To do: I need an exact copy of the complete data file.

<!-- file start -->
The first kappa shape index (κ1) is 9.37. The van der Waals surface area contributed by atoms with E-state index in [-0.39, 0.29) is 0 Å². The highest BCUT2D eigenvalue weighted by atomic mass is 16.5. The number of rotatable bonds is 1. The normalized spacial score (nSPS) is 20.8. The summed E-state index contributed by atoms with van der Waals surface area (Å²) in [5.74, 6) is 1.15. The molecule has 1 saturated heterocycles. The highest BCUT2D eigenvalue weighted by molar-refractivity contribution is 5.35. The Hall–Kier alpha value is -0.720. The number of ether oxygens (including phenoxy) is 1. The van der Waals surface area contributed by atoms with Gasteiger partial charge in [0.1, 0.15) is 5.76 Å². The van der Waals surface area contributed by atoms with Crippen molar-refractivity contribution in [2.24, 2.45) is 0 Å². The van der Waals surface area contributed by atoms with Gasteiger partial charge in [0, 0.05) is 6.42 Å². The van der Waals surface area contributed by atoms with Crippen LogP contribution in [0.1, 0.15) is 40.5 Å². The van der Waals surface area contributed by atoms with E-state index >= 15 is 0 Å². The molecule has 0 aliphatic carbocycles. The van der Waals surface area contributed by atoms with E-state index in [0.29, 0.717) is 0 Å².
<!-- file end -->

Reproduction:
The first kappa shape index (κ1) is 9.37. The van der Waals surface area contributed by atoms with E-state index in [-0.39, 0.29) is 0 Å². The highest BCUT2D eigenvalue weighted by atomic mass is 16.5. The number of rotatable bonds is 1. The normalized spacial score (nSPS) is 20.8. The summed E-state index contributed by atoms with van der Waals surface area (Å²) in [5.74, 6) is 1.15. The molecule has 1 saturated heterocycles. The highest BCUT2D eigenvalue weighted by molar-refractivity contribution is 5.35. The Hall–Kier alpha value is -0.720. The number of ether oxygens (including phenoxy) is 1. The van der Waals surface area contributed by atoms with Gasteiger partial charge in [0.1, 0.15) is 5.76 Å². The van der Waals surface area contributed by atoms with Crippen molar-refractivity contribution in [2.24, 2.45) is 0 Å². The van der Waals surface area contributed by atoms with Gasteiger partial charge in [0, 0.05) is 6.42 Å². The van der Waals surface area contributed by atoms with Crippen LogP contribution in [0.1, 0.15) is 40.5 Å². The van der Waals surface area contributed by atoms with E-state index >= 15 is 0 Å². The molecule has 0 aliphatic carbocycles. The van der Waals surface area contributed by atoms with E-state index in [0.29, 0.717) is 0 Å².